around and worked hard to come up with a solution that is workable under the health reform. The people who
deserve a lot of credit, are the volunteer committee, the quality health care committee, from Western Kings
that put together the package that we have now.



You know, Madam Speaker, the people who were hurt most by the closing of the hospital, were
actually the hospital workers and we are waiting to see what happened in Annapolis, because the Annapolis
Hospital did not give notice until two weeks to the end of March. All I ask for, for the workers of the Western
Kings Memorial Hospital, is to be treated the same as every other hospital worker in this province. I
acknowledge their rules. I acknowledge their procedures, but there is fairness that has to happen no matter
where you work in this province and what hospital you work in.



The workers at Western Kings Memorial Hospital were given their notice in November. The workers
at the Annapolis Hospital were given their notice at the end of March. There are some hospital workers who
left the hospital on March 31st, who have no severance pay whatsoever. I think that I will be watching
whether or not the Annapolis Hospital received the funds from the provincial government to cover those
workers for the extra months that they were not given notice.



You know, Madam Speaker, I was interested in one of the opening lines of this government’s Speech
from the Throne. The line read, “My government continues with its plan for this province, one that will put
this province on a secure footing and enable us to control our destinies.”. I think this government is worried
about one destiny and that is the destiny of the Premier, the Honourable John Savage. That is what this
government is worried about.



If you looked at this government’s obsession with casinos and we have a Premier who says to
everybody in the province, you have got to cut back. It is part of the tough times. But anyone who can read,
can look at the Premier’s Office and he does not cut back. As I look from day to day, every day I read or hear
about this government hiring expensive friends and I have to say that all of this is being done, Madam
Speaker, not for the people of this province, but this is being done to save the Premier and that is where the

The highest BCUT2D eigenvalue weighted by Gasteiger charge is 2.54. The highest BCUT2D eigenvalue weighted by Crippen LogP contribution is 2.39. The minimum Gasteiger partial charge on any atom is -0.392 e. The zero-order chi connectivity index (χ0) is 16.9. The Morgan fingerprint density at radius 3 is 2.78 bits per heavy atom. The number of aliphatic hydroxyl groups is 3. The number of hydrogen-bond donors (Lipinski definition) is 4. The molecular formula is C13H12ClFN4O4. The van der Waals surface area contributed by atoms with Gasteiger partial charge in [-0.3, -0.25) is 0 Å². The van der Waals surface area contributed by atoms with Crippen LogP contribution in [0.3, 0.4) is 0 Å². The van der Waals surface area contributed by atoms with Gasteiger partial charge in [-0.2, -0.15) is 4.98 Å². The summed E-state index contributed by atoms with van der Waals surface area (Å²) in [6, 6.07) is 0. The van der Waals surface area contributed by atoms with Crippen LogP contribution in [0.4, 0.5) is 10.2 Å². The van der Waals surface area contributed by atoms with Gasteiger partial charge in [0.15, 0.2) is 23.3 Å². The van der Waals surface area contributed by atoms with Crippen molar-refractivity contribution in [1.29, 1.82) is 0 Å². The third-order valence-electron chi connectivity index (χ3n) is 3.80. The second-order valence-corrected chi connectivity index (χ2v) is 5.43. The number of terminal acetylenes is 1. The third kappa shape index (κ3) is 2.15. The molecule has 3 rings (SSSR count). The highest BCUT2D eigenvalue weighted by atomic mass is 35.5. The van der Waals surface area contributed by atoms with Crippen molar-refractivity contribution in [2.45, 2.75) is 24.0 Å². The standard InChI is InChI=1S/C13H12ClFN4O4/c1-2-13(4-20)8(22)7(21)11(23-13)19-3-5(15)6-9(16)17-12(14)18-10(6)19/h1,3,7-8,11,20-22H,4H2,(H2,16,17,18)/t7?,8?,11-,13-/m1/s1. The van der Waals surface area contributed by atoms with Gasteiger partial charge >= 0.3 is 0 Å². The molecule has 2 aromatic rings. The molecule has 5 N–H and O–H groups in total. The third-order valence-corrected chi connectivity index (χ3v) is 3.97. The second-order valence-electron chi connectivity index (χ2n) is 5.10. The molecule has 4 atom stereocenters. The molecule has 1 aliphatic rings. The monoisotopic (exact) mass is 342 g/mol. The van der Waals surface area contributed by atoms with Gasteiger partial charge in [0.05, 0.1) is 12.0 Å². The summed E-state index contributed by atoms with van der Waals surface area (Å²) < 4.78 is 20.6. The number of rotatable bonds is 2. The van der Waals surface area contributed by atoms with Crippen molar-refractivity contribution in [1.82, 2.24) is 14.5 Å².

efforts are going.



The Speech from the Throne went on to say that we are committed to working with Nova Scotians.
I think if the Liberals did another poll on how well they handle consultation, I am sure they would come up
with failing grades. Because I have seen polls, Mr. Speaker, where this government has received the lowest
marks of any government in Canada on its management ability, the perception of how the public sees this
government.



This government has not kept its campaign promises. They have ignored the advice that people have
given them on casinos. You know, Mr. Speaker, I think it was very telling when they released the regulations
on the casinos and they put them in the regional libraries and told the public, you have two weeks to respond
to those regulations, if you can find them in the regional libraries. After the people submitted, we don’t know
exactly how many but I think the minister in charge, the Minister of Housing and Consumer Affairs said there
were between 200 and 300 applications. They went through those 200 to 300 in a matter of two to three days
and made their decision.



[9:00 p.m.]



Now I think if we are going to have true consultation, that always in the past people have had the
opportunity to respond and I acknowledge that, but always in the past governments have released what people
are saying. We don’t know what people are saying, we have no idea, absolutely no idea what those 200 to 300
submissions said, no idea. As this government said, we are going to come to power in 1993 and we are going
to be honest, we are going to have honesty, we are going to have openness, we are going to have integrity and
accountability. That is what the government said they were going to do.



I want to know where honesty or openness fit in with what the government did with those
regulations. I want to know where honesty is in the Morash affair. I want to know where honesty is in the
hiring of the Protocol Officer. I want to know where the honesty is in the way that the agencies, boards and
commissions are put together. I want to know where the honesty is when the government said or the Premier
said before the election, no new taxes. I want to know where the honesty is and I can’t find it.



I can’t find out where the openness is that they promised. We can’t see the final deal on the casino.
We can’t see what people said about the regulations and municipal amalgamation. We can’t find out the
information about contracts, whether it is Cynthia Martin or Berkeley Consulting or Berger. We can’t get the
information, there is no openness, everything is closed. The government said we were going to have openness.



They talked about integrity. I was at the health centre in Berwick today, the Western Kings Memorial
Health Centre. The staff said there, we have yet to understand how Lucy Dobbin could work for one year and
get $100,000 and we work for 35 years and we can’t get $20,000; some of them got nothing. Some of them
didn’t get $5,000 and they don’t understand how someone works for one year and can get a sweetheart deal.
They don’t think this government has integrity.



Where is the accountability? This Legislature has sat for 175 years and for the first time we saw
closure by this government. We know this government wants to reduce the hours of sitting. We also see this
government blaming civil servants or the Auditor General or somebody else, blaming somebody else and you